A Qualcomm 8-Core Is Unlikely

It's likely that the rumors about an eight-core Qualcomm Snapdragon 810 are greatly exaggerated.

Feb 3, 2014 at 1:00PM

There are rumors going around that Qualcomm (NASDAQ:QCOM) plans to launch a high-end, eight-core, 64-bit Snapdragon 810 system-on-chip later this year for high-end/hero devices. While it is almost assured that Qualcomm will, indeed, build its next-generation processor core around the ARMv8 64-bit instruction set, the rumors that the high-end chip will sport eight cores is highly unlikely.

Mobile devices are all about single-threaded performance
If Qualcomm's goal is to waste a lot of die space and burn up a ton of power at peak performance just to win the artificial benchmark numbers, then perhaps an eight-core high-end chip makes sense. However, Qualcomm didn't become the world leader in smartphone apps processors by making dumb decisions. While this may sound like an unfair derision of the eight-core mobile chip concept, Qualcomm's former CMO Anand Chandrasekher literally said that an "eight-core" mobile CPU was "dumb."

While this individual's remarks about "64-bit" from Apple being a "marketing gimmick" landed him in hot water, his views on eight-core mobile chips is spot-on. The vast majority of client workloads -- smartphone, tablet, PC -- are very dependent on single-core performance. While moving to dual cores does often lead to a tangible benefit in terms of smoothness and overall user experience, quad cores are really pushing it, particularly if per-core performance is sacrificed to get there. Anything beyond that is just wacky.

Apple is the prime example
It is very well known that in mobile CPU-bound tasks, Apple's A7 system-on-chip handily trounces its quad-core competition. This isn't due to the fact that the two cores' performance adds up to something significantly better than the top-end quad-core chips from Qualcomm. Rather, it's because on a per-core basis, Apple's cores are much zippier than Qualcomm's. Only Intel's (NASDAQ:INTC) Silvermont cores can really trade blows with Apple's. Indeed, here's what respected tech writer Anand Shimpi had to say:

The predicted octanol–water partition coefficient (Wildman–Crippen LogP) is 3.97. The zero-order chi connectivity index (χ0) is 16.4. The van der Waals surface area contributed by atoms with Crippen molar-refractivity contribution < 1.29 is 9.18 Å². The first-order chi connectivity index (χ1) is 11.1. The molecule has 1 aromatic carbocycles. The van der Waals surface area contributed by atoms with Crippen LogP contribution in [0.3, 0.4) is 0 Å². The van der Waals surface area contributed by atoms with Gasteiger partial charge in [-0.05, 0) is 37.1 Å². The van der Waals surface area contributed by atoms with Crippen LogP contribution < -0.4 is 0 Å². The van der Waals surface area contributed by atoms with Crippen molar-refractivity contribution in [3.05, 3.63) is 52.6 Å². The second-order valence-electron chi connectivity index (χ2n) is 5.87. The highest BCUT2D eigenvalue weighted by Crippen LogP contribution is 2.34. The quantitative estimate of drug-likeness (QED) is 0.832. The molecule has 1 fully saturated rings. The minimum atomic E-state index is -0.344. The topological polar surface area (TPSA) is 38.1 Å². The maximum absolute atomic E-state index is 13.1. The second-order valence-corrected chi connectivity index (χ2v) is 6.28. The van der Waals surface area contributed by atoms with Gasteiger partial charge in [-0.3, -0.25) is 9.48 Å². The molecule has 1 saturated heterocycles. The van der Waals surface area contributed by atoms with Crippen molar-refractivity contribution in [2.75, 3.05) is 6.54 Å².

I'm still vetting other SoCs, but so far I haven't come across anyone in the ARM camp that can compete with what Apple has built here. Only Intel is competitive.

NVIDIA is following this trend, too
's (NASDAQ:NVDA) upcoming Tegra K1 will come in two flavors: a 32-bit version in the first half of 2014 and a 64-bit version in the second half of 2014. The 32-bit K1 will sport a 4-plus-1 configuration, i.e., four ARM Cortex A15 and one low-power A15 built to run at lower power/frequency. But the 64-bit K1 moves to a dual-core configuration with a custom, NVIDIA-built CPU core known as "Project Denver." The core itself is very wide -- and may even be multi-threaded -- and should offer superb single-core performance. That's just what a mobile device needs.

Foolish bottom line
If Qualcomm really goes with an "eight-core" model for its highest-end mobile processor, then it will be time to question the company's design decisions. However, the statements from the former Qualcomm CMO are comforting and tend to suggest that the company is well aware of the silliness of an eight-core mobile processor. The key to mobile performance/smoothness is single-core/single-thread performance, and this is something that Apple, NVIDIA, and Intel seem to understand.

It's a safe bet that Qualcomm understands it, too. 

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Ashraf Eassa owns shares of Intel and Nvidia. The Motley Fool recommends Intel and Nvidia. The Motley Fool owns shares of Intel and Qualcomm. Try any of our Foolish newsletter services free for 30 days. We Fools may not all hold the same opinions, but we all believe that considering a diverse range of insights makes us better investors. The Motley Fool has a disclosure policy.

4 in 5 Americans Are Ignoring Buffett's Warning

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Jun 12, 2015 at 5:01PM

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David Hanson owns shares of Berkshire Hathaway and American Express. The Motley Fool recommends and owns shares of Berkshire Hathaway, Google, and Coca-Cola.We Fools don't all hold the same opinions, but we all believe that considering a diverse range of insights makes us better investors. The Motley Fool has a disclosure policy.

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